A-Space: Top-secret social networking

Fact: As reported in InformationWeek recently, “In December, the DNI will launch A-Space, a portal that will eventually include everything from wikis, blogs, and social networking; built using SOA.”

Analysis: Our team at DIA got assigned by the Director of National Intelligence (DNI) to design and build A-Space, a brand new social-networking environment for the full intelligence community – “the MySpace for spies.” We’re talking a very high-walled Walled Garden.

I had to devote (not to say divert) some of our most talented people leading the all-important Alien program to this new effort, which really only began in September. Phase I of A-Space must go live by the end of the year; Phase II (with more advanced Web 2.0 capabilities) just a few months later.

We expect no delay to Alien – the larger and in many ways more fundamental effort – but the experience has been akin to having the NASA Apollo XI team also asked to “figure a way to stop by Mars first.”

There’s been a lot of hyperbole printed and blogged about A-Space, including by those who erroneously assume it will exist on the Internet and thus be a security sieve. Others persist (since corrected after reading this!) in calling it a “CIA” project, which of course is an amusing but understandable error… the technical team is at DIA but is very community-minded, working with analysts from multiple agencies to get the details right. Even a few oddball reports (including WIRED) have had the agency designations right.

Despite the headaches and hyper-aggressive timeline, who would turn down the opportunity to develop such a fundamentally significant environment, and with it attack the information-silo problems that contributed to the 9/11 intelligence failures?

We’re getting close – today was a great day, with live demo’s of A-Space and Alien as they stand now, for several DNI personnel and folks from other agencies. Our folks have been working nearly round-the-clock ever since the A-Space assignment; today they got excited when the possibility surfaced that the President might grant all federal employees an extra half-day-off around Christmas, as that would extend their deliverable deadline past midnight on 12/31, into the new year 🙂

Most of all, I love being called “young,” if only by association, as when Federal Computer Week reported that the DNI was “urged to take action by a new generation of employees [who are] moving to Web 2.0 social-networking tools.” FCW’s title works for me: “Young Feds Bring Intell Changes.”

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8 Responses

  1. Sorry I missed this post when it was first published.

    Yeah, the CIA component has been a common mistake (if you’re saying it is one), perhaps a natural one given the lack of visibility into such projects.

    Good read though. I can’t wait to hear more about the project when it finds its feet. And of course if you ever feel like doing a Q&A on the communityguy.com site, I’d love to have you!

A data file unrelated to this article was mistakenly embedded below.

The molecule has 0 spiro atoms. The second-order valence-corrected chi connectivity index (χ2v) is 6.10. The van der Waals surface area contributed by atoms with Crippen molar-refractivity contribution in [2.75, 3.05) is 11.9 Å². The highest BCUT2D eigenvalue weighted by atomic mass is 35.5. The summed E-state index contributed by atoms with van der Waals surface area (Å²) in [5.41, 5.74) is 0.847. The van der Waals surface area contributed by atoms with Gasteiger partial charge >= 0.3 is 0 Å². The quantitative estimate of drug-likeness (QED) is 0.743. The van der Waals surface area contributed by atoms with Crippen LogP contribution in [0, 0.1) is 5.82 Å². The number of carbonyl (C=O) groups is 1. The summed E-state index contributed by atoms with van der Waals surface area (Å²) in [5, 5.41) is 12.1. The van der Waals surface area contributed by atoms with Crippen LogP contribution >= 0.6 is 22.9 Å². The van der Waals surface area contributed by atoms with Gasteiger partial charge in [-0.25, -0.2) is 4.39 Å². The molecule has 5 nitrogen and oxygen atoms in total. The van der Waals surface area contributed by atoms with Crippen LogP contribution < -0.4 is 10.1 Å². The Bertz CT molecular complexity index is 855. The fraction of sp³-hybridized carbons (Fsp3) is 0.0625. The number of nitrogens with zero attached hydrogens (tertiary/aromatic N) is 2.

2. Hi Jake – sure, I’d be happy to do a Q&A sometime. Hey, don’t cut the CIA too much slack… they are having to learn community-spirit just like the rest of us 🙂

    I left DIA almost 2 months ago now, and I hear that while A-Space is having the normal birthing problems associated with any new technology roll-out, particularly one with such high expectations and “community interest,” all in all it is a very promising start to something that should help considerably.
    – lewis


  3. 1. This is such a great idea. I love how the IC can integrate so well with these newer communities that are popping up. This is probably an odd question, considering who I’m asking– but will there be an open-source release for civilian communities? Something like that, even if it was stripped down for CI risk management would make a huge impact on the already flourishing relationship between the IC and the open-source community.

    2. Will there ever be an inter-agency social networking tool designed to orient civilians with the IC? If proper policies were in place, wouldn’t the civilian population be able to contribute a great deal to the IC without risk of CI manipulation? It could serve many functions: Orient potential future members with the IC to see if they like it, get more people involved in concerns of national security (a problem we are facing right now is that many civilians don’t see the necessity of many of the actions of the IC at administrative levels, and have bizarre misinterpretations of its intentions as a consequence of that), it could even result in creating more clearance levels on the lower end of the spectrum, which would ultimately serve both the interests of the IC and the civilian population.

    I’d be interested in hearing your thoughts on the matter.


  4. […] intel community. (Read more about A-Space in FCW… Information Week… even CNN… and a post from Lewis Shepherd, who was chief of the innovation directorate of the Defense Intelligence Agency (DIA) and is now […]


  5. […] intel community. (Read more about A-Space in FCW… Information Week… even CNN… and a post from Lewis Shepherd, who was chief of the innovation directorate of the Defense Intelligence Agency (DIA) and is now […]


  6. […] employee then, but wrote about the effort at the time here on Shepherd’s Pi (“A-Space: Top-secret social networking“). It makes me chuckle to remember back to those days when it was still mostly unheard-of for […]


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